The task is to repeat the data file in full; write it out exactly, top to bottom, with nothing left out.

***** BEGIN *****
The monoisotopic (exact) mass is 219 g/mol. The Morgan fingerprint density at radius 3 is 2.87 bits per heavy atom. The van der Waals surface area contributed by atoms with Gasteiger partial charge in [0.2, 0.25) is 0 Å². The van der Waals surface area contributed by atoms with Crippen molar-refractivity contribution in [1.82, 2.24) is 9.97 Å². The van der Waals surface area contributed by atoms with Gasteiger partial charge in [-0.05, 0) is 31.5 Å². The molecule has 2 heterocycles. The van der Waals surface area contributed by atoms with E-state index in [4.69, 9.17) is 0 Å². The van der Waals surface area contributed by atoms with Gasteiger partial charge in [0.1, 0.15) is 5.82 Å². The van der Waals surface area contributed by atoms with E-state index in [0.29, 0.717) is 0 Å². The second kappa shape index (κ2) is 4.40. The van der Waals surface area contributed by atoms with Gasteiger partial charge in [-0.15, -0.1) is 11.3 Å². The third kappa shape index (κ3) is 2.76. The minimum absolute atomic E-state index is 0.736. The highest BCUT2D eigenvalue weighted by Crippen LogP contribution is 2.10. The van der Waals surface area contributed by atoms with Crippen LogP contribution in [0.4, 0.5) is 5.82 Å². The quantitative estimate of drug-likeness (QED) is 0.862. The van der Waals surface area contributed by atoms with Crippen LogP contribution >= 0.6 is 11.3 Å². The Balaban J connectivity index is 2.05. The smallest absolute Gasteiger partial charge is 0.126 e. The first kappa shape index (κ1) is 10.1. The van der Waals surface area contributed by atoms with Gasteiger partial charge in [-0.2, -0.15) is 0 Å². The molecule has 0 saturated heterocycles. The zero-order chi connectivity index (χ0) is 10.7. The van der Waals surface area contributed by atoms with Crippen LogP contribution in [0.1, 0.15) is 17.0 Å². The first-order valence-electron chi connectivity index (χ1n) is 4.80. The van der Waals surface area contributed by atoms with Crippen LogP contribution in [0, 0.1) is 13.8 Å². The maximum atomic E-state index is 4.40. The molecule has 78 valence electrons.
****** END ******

The monoisotopic (exact) mass is 219 g/mol. The Morgan fingerprint density at radius 3 is 2.87 bits per heavy atom. The van der Waals surface area contributed by atoms with Gasteiger partial charge in [0.2, 0.25) is 0 Å². The van der Waals surface area contributed by atoms with Crippen molar-refractivity contribution in [1.82, 2.24) is 9.97 Å². The van der Waals surface area contributed by atoms with Gasteiger partial charge in [-0.05, 0) is 31.5 Å². The molecule has 2 heterocycles. The van der Waals surface area contributed by atoms with E-state index in [4.69, 9.17) is 0 Å². The van der Waals surface area contributed by atoms with Gasteiger partial charge in [0.1, 0.15) is 5.82 Å². The van der Waals surface area contributed by atoms with E-state index in [0.29, 0.717) is 0 Å². The second kappa shape index (κ2) is 4.40. The van der Waals surface area contributed by atoms with Gasteiger partial charge in [-0.15, -0.1) is 11.3 Å². The third kappa shape index (κ3) is 2.76. The minimum absolute atomic E-state index is 0.736. The highest BCUT2D eigenvalue weighted by Crippen LogP contribution is 2.10. The van der Waals surface area contributed by atoms with Crippen LogP contribution in [0.4, 0.5) is 5.82 Å². The quantitative estimate of drug-likeness (QED) is 0.862. The van der Waals surface area contributed by atoms with Crippen LogP contribution >= 0.6 is 11.3 Å². The Balaban J connectivity index is 2.05. The smallest absolute Gasteiger partial charge is 0.126 e. The first kappa shape index (κ1) is 10.1. The van der Waals surface area contributed by atoms with Gasteiger partial charge in [-0.2, -0.15) is 0 Å². The molecule has 0 saturated heterocycles. The zero-order chi connectivity index (χ0) is 10.7. The van der Waals surface area contributed by atoms with Crippen LogP contribution in [0.1, 0.15) is 17.0 Å². The first-order valence-electron chi connectivity index (χ1n) is 4.80. The van der Waals surface area contributed by atoms with Crippen LogP contribution in [0, 0.1) is 13.8 Å². The maximum atomic E-state index is 4.40. The molecule has 78 valence electrons.